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Reviewed by Ray Simmons for Readers' Favorite
There are a lot of books and movies about the gigantic event simply known as World War II. I have read many of these books. I have seen most of the movies. When I read a book about World War II, it is hard not to become bored simply because I have read so many versions of those events and battles before. Stories about World War II are intrinsically dramatic because the stakes are always so high. When I read a book about World War II these days, I look for something new. Some points of history that others may have missed. I want something that others have gotten wrong, maybe because the information has been classified until recently. That’s what I look for in books about World War II now and Lions of the Desert by Samuel Marquis delivered this in spectacular fashion.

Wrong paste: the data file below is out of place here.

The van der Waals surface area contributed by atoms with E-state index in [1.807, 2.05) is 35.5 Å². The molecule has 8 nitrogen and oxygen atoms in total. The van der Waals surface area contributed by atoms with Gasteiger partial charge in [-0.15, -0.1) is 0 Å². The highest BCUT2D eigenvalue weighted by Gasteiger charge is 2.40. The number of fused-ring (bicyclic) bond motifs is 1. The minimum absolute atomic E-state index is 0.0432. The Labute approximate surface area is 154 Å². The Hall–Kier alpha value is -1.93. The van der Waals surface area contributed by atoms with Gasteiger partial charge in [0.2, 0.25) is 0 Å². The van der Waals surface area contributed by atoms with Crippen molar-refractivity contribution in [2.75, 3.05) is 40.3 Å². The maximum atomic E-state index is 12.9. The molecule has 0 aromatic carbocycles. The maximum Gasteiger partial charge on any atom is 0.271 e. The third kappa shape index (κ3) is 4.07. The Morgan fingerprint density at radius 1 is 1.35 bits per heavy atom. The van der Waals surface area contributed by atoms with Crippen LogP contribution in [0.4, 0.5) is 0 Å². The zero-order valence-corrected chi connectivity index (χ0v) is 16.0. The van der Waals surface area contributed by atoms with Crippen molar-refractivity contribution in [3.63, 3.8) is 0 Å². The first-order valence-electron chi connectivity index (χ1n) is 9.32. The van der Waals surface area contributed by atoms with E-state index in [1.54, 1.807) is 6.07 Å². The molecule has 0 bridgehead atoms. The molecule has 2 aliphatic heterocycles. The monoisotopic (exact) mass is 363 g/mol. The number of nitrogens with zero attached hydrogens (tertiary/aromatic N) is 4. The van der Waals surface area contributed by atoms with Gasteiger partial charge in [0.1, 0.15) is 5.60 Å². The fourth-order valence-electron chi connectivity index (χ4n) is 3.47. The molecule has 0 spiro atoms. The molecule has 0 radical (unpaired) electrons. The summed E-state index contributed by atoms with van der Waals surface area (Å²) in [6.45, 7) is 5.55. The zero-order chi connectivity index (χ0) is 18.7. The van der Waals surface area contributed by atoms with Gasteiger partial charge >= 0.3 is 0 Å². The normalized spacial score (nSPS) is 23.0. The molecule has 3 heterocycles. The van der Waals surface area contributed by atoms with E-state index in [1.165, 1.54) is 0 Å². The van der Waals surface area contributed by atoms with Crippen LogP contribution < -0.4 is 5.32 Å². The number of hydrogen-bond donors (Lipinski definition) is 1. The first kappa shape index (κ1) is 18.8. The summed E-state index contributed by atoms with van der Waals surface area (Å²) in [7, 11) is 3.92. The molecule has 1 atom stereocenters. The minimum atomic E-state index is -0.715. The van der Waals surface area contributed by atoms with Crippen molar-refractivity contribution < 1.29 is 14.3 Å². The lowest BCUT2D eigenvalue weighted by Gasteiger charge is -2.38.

Lions of the Desert is the story of the war in North Africa. It is volume four of the World War Two series by Samuel Marquis, which has been praised lavishly by readers and critics everywhere. I am going to heap my praise onto theirs because I loved this book. I was expecting to read about the exploits and genius of Erwin Rommel because he is one of my favorite German officers. What surprised me was learning the origins of the SAS and its founder David Sterling. That is the kind of information I love to discover. But what surprised me most were the segments on Hekmat Fahmy. Reading about her and how much officers on both sides adored her was a pleasure. Samuel Marquis has written another great book about the war that we should never forget.